Liver disease and dysfunction is becoming an increasingly common occurrence these days. Previously, chronic liver disease was actually very uncommon. However, ever since the rates of obesity have shown a continual and unrelenting upward trend, the prevalence of liver disease has kept pace.
The reason for this is quite simple: with the steady and persistence increase in the prevalence of obesity, there has been a corresponding increase in the incidence of metabolic syndrome and type 2 diabetes.
These conditions have closely mirrored the increased incidence of fatty liver disease which carries with it an increased risk of altered liver pathology and abnormal physiology.
A recent study evaluating the effects of lifestyle modification and fatty liver disease was completed to assess the effects that lifestyle changes had on the cellular changes in the livers of people suffering from fatty liver disease. In this study, 56 people, aged 18-70, were randomly assigned to one of four groups for a six month period.
The differences between the groups were as follows:
- Group 1: Standard care
- Group 2: A low-fat and moderate exercise program
- Group 3: Moderate fat, low carbohydrate, and moderate exercise program
- Group 4: Moderate exercise only.
All of the participants, regardless of which group they were in, showed an improvement in liver pathology over the six-month trial. The largest and most significant changes occurred in groups two and three who ate a specific diet and participated in the moderate exercise program.
Although the results of this study are somewhat limiting due to experimental design and sample size, the study does show a very important relationship between our diets and the lifestyle choices we make and the effects this can have on the liver.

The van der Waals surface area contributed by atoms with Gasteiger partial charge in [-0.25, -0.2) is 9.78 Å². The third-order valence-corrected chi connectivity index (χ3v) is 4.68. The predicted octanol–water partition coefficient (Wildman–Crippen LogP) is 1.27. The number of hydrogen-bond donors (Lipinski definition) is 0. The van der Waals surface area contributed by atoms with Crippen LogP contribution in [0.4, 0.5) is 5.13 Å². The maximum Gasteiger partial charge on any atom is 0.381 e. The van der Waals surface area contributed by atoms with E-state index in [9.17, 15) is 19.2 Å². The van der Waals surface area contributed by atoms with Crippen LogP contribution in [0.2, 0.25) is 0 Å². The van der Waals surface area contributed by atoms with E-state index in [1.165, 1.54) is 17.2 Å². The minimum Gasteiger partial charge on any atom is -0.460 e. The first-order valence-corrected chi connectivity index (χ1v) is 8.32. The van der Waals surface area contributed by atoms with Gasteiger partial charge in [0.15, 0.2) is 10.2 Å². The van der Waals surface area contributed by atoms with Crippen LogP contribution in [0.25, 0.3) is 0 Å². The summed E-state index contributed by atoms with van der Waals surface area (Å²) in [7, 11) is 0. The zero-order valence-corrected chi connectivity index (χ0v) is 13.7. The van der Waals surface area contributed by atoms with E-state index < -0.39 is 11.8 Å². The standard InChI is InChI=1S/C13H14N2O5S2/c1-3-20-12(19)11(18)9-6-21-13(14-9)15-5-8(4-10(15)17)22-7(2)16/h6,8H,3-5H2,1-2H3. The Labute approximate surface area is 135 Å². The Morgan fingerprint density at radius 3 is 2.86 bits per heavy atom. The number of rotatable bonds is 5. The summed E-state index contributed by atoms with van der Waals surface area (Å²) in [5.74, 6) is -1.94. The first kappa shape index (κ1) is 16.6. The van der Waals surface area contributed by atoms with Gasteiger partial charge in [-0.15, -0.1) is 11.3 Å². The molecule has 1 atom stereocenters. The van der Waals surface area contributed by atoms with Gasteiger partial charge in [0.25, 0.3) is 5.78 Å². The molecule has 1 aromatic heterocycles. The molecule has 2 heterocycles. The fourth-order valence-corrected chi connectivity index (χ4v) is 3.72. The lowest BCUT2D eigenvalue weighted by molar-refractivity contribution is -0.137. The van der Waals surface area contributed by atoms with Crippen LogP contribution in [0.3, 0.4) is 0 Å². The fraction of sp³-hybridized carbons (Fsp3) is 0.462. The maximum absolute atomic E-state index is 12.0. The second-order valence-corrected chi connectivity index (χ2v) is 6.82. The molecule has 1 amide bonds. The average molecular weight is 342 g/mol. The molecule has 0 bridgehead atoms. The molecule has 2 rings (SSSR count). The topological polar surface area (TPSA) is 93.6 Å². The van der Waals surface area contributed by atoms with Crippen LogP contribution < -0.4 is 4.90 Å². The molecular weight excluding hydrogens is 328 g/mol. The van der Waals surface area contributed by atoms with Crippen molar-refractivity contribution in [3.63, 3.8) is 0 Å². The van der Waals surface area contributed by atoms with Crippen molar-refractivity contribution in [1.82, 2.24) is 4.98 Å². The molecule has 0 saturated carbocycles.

The reason why metabolic syndrome and type 2 diabetes are related to liver disease is because they come with symptoms of insulin resistance, high blood sugar, and abdominal obesity.
These disorders cause high levels of inflammation, resulting in fatty accumulation in the liver. Fatty liver disease is also associated with high levels of free radical generation and potential liver damage.
Fortunately, dietary changes can help reduce your risk of these diseases. Paying attention to your food choices, eating realistic portion sizes, and regularly exercising can reduce the levels of abdominal obesity, decrease the inflammation, and help correct the insulin resistance which is responsible for the excessive fatty accumulation inside the liver.
Fatty liver disease is estimated to affect at least 25 % of people who have metabolic syndrome—but if corrected early enough with dietary and lifestyle changes, it’s entirely reversible.
Eckard, C., et al., “Prospective Histopathologic Evaluation of Lifestyle Modification in Nonalcoholic Fatty Liver Disease A Randomized Trial,” Ther Adv Gastroenterol. 2013; 6(4): 249-259
Schuppan, D., et al., “Non-alcoholic steatohepatitis: Pathogenesis and novel therapeutic approaches,” J Gastroenterol Hepatol. August 2013; 28 Suppl 1: 68-76.